Caring for a diabetic in Detroit is very different than Grosse Point. The biology is the same, however the psychosocial challenges are completely different. As a medical student I was quite fortunate to have a Henry Ford Hospital primary care continuity clinic in Detroit. My patients had psychosocial challenges a kid from the Brahmin Boston suburbs could never imagine. For example, residents of Grosse Point or Hingham do not contract syphilis when their spouse comes home from prison. Nor do they have transportation barriers in seeing their physician or diabetes nurse.

Rather than HHS further complicating their already arcane metrics with fudge factors for physicians in challenging communities (requiring data wonks to interpret), why not keep it simple and address the whole patient?  We need to provide support for psychosocial barriers to health. This would take money away from healthcare programs that folks in Hingham and Gross Point enjoy but there is no need to further disenfranchise those Americans who are already struggling.

Our Veterans Healthcare Administration remains the most enlightened healthcare system I have seen regarding Dr. Engel’s model.   By imbedding psychologists and social workers within primary care clinics, those PCPs can provide warm hand-offs to qualified professionals to break psychosocial barriers to a veteran’s health. This is a model that should be duplicated elsewhere in the public and private sectors as it improves access and reduces downstream costs of chronic diseases such as smoking, substance abuse,  diabetes, and obesity.  Unfortunately, it appears that HHS, NEJM, and Harvard are moving in a different direction.

Lung Cancer Screening’s Five Forces

I was struck by the tweets after the Center for Medicare Services’s (CMS) recent payment ruling on lung cancer screening. Some called the decision unfair, but here is my favorite:Untitled.png

This tweet, combined with the official response from the American College of Radiology, more clearly describes CMS’s decision.  Let’s review this decision using an economic industrial model known as Porter’s Five Forces.

Adapting this model and illustrated by the title figure, we can see that CMS has a monopoly over the Medicare population. The threat of health insurance substitutes in the over 65 population is almost nil. Customers (ie patients) effectively have no control over CMS’s decisions through the federal rule making process; their only recourse is a legislative fix that is lengthy and cumbersome. Finally, there will be no new entrants into the risky and expensive senior health insurance market, which is why Medicare was created in the first place.

Civilian hospitals that choose to offer lung cancer screening must compete using the inner circle of Industry Rivalry. Applicable tactics from Wikipedia include:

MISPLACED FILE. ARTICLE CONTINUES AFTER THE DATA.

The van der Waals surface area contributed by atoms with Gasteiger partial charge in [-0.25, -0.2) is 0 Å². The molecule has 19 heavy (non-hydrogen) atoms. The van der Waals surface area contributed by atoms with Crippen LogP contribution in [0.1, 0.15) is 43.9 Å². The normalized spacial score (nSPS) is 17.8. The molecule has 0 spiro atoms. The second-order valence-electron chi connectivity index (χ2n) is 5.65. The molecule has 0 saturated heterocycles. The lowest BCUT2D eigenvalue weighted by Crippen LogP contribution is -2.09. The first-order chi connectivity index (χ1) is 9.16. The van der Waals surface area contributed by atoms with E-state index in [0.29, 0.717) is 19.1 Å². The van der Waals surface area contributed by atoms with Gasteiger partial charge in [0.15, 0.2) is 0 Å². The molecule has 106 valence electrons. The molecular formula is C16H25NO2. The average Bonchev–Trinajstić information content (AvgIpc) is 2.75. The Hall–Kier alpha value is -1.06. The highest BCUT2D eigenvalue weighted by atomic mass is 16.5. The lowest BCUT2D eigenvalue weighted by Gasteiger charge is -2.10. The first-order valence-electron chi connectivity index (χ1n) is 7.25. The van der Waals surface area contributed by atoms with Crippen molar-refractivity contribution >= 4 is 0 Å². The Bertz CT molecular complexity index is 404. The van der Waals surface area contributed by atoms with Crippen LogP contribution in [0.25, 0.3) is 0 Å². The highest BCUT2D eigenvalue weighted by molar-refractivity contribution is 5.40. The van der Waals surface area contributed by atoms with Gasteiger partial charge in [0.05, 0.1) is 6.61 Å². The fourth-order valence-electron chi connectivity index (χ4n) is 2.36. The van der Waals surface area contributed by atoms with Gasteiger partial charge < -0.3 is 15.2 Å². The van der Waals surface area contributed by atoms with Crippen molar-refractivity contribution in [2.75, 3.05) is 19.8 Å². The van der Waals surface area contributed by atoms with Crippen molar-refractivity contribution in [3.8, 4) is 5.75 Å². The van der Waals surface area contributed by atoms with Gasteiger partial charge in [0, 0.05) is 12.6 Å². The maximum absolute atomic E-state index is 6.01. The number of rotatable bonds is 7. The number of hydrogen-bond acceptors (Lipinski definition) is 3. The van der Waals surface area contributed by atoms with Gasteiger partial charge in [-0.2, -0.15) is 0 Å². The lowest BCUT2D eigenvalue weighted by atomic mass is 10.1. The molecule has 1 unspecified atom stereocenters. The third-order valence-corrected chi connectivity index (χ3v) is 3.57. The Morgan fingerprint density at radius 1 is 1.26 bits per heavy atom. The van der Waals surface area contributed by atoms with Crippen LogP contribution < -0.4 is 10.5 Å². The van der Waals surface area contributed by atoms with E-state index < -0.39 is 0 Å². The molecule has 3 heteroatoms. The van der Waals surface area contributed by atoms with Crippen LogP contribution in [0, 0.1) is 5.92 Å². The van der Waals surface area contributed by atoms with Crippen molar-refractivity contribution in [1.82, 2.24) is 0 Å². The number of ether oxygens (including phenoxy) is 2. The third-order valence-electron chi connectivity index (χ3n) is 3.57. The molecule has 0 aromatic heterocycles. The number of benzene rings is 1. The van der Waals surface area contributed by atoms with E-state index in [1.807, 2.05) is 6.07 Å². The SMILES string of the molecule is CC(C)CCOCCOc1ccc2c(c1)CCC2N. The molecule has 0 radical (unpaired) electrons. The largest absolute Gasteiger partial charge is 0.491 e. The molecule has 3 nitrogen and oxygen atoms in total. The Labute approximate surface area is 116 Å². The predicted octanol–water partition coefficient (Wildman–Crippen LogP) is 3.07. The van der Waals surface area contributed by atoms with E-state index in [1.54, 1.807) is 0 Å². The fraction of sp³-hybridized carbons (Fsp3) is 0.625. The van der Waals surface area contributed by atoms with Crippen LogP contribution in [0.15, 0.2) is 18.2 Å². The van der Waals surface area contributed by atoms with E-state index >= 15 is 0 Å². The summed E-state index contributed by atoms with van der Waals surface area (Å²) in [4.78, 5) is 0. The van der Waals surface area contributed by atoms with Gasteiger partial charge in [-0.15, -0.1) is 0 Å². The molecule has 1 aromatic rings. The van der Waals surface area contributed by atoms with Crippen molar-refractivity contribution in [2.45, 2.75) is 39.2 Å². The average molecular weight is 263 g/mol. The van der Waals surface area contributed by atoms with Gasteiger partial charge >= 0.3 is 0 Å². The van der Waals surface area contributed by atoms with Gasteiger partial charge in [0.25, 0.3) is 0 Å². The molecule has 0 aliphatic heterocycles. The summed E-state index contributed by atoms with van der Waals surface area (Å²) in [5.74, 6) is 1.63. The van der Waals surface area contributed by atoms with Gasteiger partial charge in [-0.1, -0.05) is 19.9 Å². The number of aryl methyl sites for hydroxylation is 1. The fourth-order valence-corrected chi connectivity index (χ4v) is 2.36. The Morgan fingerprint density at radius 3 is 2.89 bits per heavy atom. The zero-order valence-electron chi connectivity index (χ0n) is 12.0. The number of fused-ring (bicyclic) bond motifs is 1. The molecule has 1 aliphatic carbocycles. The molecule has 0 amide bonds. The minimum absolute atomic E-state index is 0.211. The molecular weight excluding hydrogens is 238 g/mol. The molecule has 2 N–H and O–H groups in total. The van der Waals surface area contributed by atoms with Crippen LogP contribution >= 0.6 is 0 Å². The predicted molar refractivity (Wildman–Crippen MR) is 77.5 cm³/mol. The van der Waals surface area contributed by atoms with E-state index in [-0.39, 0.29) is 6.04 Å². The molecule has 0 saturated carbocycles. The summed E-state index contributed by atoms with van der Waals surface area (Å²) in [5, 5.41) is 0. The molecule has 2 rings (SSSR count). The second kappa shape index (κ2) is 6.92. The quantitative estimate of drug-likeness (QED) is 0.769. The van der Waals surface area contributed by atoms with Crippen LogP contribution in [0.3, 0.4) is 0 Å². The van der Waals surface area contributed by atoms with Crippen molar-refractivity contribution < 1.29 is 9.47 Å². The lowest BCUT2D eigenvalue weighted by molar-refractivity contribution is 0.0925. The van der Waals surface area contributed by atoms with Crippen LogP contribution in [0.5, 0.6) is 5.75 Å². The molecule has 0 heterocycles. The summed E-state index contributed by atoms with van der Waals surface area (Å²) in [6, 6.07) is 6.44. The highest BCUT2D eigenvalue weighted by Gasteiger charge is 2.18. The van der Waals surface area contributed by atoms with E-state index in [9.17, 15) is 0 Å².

• Sustainable competitive advantage through innovation
  • Level of advertising expense
  • Powerful competitive strategy
  • Firm concentration ratio

Innovation is perhaps the most important force that will allow hospitals to offer lung cancer screening to patients. Computer aided diagnosis, standardized reporting using patient centered Lung-RADS, and even some level of physician extender or automated draft reports and clinical registry entry will help practices keep costs down to a level that allows a small profit margin. In an urban market where there is a low concentration ratio, patients are more likely to find an innovative practice to provide this important service.  Rural patients may have to go without being screened.

Dr. McGinty and the ACR are correct; CMS’s decision will certainly limit access to this life and cost saving service. However from the perspective of CMS and the Five Forces, the decision is not unfair. The question of logic depends on your perspective and mission. As CMS’s primary mission is “an effective steward of public funds” , one might argue that their decision is logical as they are forcing innovation within the marketplace.

However, CMS’s position ignores the downstream costs of those who are not screened and must be treated for advanced stage lung cancer later. It also ignores the increased pain, suffering, morbidity, and mortality of advanced stage lung cancer.  Thus, a more holistic mission might be to allow access to lung cancer screening for ALL Medicare patients by restoring a higher level of reimbursement and reducing regulatory hurdles for this service.  From a temporal and patient centered perspective, CMS’s decision is completely illogical.

Finally, local practices would be wise to ignore the noisy commentary from our federal bureaucrats and push innovation locally, so that they remain sustainable and all patients will have access to quality care.